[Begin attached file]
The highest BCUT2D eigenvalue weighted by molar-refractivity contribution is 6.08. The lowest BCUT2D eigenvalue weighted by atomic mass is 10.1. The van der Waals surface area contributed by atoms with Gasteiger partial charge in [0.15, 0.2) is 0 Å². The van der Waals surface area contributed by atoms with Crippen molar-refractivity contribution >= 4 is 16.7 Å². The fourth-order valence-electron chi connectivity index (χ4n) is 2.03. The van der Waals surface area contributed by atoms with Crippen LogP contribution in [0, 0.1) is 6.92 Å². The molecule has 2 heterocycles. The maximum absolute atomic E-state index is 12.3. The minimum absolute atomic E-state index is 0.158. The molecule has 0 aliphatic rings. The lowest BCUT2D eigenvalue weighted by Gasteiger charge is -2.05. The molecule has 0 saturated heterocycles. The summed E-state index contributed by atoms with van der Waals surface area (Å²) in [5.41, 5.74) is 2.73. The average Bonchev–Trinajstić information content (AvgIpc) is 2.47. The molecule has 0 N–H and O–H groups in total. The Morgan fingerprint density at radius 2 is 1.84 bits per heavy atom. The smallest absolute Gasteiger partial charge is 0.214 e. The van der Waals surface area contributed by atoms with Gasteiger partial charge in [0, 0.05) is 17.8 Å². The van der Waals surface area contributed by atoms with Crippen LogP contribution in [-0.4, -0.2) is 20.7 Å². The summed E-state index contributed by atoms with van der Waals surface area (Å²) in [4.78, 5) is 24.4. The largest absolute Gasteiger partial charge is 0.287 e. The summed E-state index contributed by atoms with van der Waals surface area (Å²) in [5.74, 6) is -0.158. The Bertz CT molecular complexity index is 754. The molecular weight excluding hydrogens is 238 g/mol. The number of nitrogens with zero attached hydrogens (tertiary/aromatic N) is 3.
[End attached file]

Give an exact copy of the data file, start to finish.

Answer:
The highest BCUT2D eigenvalue weighted by molar-refractivity contribution is 6.08. The lowest BCUT2D eigenvalue weighted by atomic mass is 10.1. The van der Waals surface area contributed by atoms with Gasteiger partial charge in [0.15, 0.2) is 0 Å². The van der Waals surface area contributed by atoms with Crippen molar-refractivity contribution >= 4 is 16.7 Å². The fourth-order valence-electron chi connectivity index (χ4n) is 2.03. The van der Waals surface area contributed by atoms with Crippen LogP contribution in [0, 0.1) is 6.92 Å². The molecule has 2 heterocycles. The maximum absolute atomic E-state index is 12.3. The minimum absolute atomic E-state index is 0.158. The molecule has 0 aliphatic rings. The lowest BCUT2D eigenvalue weighted by Gasteiger charge is -2.05. The molecule has 0 saturated heterocycles. The summed E-state index contributed by atoms with van der Waals surface area (Å²) in [5.41, 5.74) is 2.73. The average Bonchev–Trinajstić information content (AvgIpc) is 2.47. The molecule has 0 N–H and O–H groups in total. The Morgan fingerprint density at radius 2 is 1.84 bits per heavy atom. The smallest absolute Gasteiger partial charge is 0.214 e. The van der Waals surface area contributed by atoms with Gasteiger partial charge in [0, 0.05) is 17.8 Å². The van der Waals surface area contributed by atoms with Crippen LogP contribution in [-0.4, -0.2) is 20.7 Å². The summed E-state index contributed by atoms with van der Waals surface area (Å²) in [4.78, 5) is 24.4. The largest absolute Gasteiger partial charge is 0.287 e. The summed E-state index contributed by atoms with van der Waals surface area (Å²) in [5.74, 6) is -0.158. The Bertz CT molecular complexity index is 754. The molecular weight excluding hydrogens is 238 g/mol. The number of nitrogens with zero attached hydrogens (tertiary/aromatic N) is 3.